Banks will be required to disclose information on private accounts at the request of tax authorities — and depositors would never know about it, according to a proposal by the Economic Development Ministry.
Current tax legislation only requires banks to disclose information on corporate accounts and the accounts of entrepreneurs, but it doesn't mention retail customers. Information on their bank accounts is protected by the law on bank secrecy.
The ministry's initiative, which is apparently aimed at increasing the transparency of the country's financial market, got a cautious reception Monday among banks, with one saying it might dent the trust of clients.
"Clients will undoubtedly have concerns, primarily related to keeping information on their finances private," said Master-Bank, the country's 66th-largest bank in terms of assets, according to the Banki.ru website.
"Similar practices exist in other countries, but it's strictly regulated there," the bank said in e-mailed comments, adding that the bill should be carefully considered and discussed with all market players.
According to the 59-page draft amendments to the Tax and Criminal Codes, a copy of which was posted on the ministry's website on Friday, the Federal Tax Service will have the right to request information if a bank's customer faces a tax inquiry or if a court has ruled that the person owes taxes. The tax authorities must prove that they have a strong reason for their request.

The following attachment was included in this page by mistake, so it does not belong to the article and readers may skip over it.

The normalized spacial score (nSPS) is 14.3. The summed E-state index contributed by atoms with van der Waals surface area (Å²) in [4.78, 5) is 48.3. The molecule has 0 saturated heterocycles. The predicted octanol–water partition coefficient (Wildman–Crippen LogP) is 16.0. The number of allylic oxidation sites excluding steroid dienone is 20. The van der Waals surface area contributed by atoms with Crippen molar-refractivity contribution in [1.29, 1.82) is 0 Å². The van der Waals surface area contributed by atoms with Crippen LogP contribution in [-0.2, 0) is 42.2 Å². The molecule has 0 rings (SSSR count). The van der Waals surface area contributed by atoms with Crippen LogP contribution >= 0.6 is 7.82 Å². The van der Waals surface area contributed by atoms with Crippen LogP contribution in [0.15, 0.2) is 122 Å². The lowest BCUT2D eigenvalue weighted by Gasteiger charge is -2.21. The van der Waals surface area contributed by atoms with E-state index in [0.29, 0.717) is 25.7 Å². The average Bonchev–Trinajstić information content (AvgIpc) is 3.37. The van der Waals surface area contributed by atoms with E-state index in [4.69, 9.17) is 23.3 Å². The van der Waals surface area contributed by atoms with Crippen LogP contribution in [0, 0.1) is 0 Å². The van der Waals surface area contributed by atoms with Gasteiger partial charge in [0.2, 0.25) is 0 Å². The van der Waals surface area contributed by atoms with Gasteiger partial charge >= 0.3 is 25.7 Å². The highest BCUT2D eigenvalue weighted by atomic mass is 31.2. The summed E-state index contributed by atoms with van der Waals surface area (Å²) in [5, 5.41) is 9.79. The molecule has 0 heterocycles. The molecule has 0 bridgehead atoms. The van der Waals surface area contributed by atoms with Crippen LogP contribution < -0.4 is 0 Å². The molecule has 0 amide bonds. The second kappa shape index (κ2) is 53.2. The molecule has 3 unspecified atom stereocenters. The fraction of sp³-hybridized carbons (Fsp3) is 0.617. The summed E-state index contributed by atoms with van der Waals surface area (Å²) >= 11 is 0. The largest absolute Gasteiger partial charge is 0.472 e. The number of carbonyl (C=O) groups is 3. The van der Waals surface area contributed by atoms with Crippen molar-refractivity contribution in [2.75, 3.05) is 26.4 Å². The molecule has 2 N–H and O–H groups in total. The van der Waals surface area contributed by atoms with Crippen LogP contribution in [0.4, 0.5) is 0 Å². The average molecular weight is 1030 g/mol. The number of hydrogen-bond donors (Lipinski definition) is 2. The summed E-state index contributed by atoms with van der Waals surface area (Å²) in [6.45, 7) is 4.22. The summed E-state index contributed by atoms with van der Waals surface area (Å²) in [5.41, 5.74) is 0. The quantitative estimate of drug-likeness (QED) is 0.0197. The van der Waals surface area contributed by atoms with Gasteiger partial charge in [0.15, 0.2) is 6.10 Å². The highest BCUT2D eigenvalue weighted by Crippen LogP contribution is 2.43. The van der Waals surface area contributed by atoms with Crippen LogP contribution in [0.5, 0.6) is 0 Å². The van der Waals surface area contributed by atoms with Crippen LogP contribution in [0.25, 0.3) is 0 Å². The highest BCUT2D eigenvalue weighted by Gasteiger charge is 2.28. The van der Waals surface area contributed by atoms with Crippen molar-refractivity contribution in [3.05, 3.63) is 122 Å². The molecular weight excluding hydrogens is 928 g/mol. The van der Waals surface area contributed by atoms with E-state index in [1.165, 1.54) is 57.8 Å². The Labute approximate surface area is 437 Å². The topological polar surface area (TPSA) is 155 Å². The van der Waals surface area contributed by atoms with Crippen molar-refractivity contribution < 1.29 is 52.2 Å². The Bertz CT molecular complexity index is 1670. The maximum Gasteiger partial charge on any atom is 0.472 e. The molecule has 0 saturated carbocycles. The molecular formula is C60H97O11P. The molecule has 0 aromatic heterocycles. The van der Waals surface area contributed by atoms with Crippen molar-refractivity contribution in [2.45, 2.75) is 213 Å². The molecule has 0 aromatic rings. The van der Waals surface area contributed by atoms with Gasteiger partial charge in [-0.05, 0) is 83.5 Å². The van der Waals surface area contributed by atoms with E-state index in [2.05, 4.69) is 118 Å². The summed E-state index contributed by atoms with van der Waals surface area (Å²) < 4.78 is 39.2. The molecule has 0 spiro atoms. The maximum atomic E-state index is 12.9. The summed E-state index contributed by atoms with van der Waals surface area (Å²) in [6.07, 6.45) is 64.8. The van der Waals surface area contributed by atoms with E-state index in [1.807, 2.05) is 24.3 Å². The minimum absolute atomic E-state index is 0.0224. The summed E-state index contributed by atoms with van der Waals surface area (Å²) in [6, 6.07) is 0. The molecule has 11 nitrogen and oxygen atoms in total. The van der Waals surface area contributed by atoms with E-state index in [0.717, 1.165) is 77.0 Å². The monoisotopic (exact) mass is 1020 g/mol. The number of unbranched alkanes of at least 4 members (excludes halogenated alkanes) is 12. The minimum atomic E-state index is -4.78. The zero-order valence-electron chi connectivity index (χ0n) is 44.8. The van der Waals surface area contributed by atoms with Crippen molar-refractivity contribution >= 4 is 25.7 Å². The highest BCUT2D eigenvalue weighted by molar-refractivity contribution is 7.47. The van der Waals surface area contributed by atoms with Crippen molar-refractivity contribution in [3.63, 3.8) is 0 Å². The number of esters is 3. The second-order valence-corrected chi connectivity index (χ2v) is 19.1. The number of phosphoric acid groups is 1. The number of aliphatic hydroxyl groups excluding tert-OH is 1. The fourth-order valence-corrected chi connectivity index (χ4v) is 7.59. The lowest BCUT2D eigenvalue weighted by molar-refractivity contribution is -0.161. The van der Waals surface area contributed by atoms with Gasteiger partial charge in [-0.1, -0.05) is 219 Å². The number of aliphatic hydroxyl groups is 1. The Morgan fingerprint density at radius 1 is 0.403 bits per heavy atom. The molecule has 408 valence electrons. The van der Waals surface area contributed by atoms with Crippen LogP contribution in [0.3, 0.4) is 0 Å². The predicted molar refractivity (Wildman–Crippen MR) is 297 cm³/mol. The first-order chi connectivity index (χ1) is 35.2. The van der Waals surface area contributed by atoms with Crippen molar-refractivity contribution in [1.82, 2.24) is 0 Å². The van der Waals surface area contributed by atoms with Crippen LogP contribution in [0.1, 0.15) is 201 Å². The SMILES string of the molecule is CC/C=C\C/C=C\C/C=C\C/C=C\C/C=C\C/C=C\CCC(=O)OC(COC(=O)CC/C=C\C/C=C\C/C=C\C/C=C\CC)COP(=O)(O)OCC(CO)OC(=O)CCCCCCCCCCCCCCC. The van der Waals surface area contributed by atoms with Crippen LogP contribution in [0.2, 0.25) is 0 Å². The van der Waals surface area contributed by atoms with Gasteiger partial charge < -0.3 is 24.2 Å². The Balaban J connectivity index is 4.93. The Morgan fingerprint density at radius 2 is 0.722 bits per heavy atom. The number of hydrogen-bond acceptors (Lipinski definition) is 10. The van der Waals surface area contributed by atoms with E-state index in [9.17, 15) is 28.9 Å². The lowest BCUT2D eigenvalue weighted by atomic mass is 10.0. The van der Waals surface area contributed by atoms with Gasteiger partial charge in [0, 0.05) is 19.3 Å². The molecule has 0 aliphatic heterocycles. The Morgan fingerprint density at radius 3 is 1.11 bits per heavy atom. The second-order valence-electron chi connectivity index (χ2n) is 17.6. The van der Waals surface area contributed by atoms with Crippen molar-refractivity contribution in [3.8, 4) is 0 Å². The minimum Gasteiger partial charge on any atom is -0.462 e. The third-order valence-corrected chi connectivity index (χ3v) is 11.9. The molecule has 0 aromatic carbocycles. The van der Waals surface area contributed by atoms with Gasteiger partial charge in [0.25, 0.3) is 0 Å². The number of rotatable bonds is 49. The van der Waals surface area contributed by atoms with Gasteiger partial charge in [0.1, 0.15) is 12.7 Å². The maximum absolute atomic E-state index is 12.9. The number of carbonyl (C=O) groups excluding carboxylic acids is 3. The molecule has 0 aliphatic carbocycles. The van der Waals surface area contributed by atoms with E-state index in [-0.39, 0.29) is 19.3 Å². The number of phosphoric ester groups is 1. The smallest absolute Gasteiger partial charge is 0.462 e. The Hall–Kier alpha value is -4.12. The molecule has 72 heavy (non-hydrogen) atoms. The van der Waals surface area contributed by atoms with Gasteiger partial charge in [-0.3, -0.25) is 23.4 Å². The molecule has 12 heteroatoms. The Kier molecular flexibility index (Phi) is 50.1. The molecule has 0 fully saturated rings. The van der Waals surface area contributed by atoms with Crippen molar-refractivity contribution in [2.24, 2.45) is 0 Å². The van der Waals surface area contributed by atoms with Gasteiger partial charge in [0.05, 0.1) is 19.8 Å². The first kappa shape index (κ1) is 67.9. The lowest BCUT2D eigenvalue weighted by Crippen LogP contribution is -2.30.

Banks would have three days after getting an official request from the tax authorities to provide the information, the document said. The banks would be forbidden from making information on tax authorities' requests public.
The bill is unlikely to affect ordinary people significantly unless unscrupulous officials take advantage of the changes, said Andrei Shpak, head of tax practice at Goltsblat BLP.
"Everything will depend on the implementation and how frequent and accurate the requests are" from the tax authorities, he said by telephone.
VTB-24, Alfa Bank and Raiffeisenbank declined to comment on the initiative. Sberbank didn't respond to an e-mailed request.
The government is scheduled to consider the bill by Aug. 30, Rossiiskaya Gazeta reported Saturday.
It would then need to be submitted to the State Duma, which would have to approve it in three readings before sending it to the Federation Council and then President Vladimir Putin to sign into law.
The bill also stipulates that financial institutions must cooperate with foreign tax agencies to provide information at their request, but Shpak said this measure is a formality because the requirement has already been fulfilled to comply with international treaties.
The Economic Development Ministry also has proposed qualifying tax evasion by individuals and organizations as money laundering — a crime that carries a harsher prison term. In an effort to track money laundering, banks would be given the right to cancel suspicious transactions.
Master-Bank said the initiative could result in an increased workload for banks. "The number of personnel will grow and their responsibilities will increase, resulting in higher costs for customer service," it said.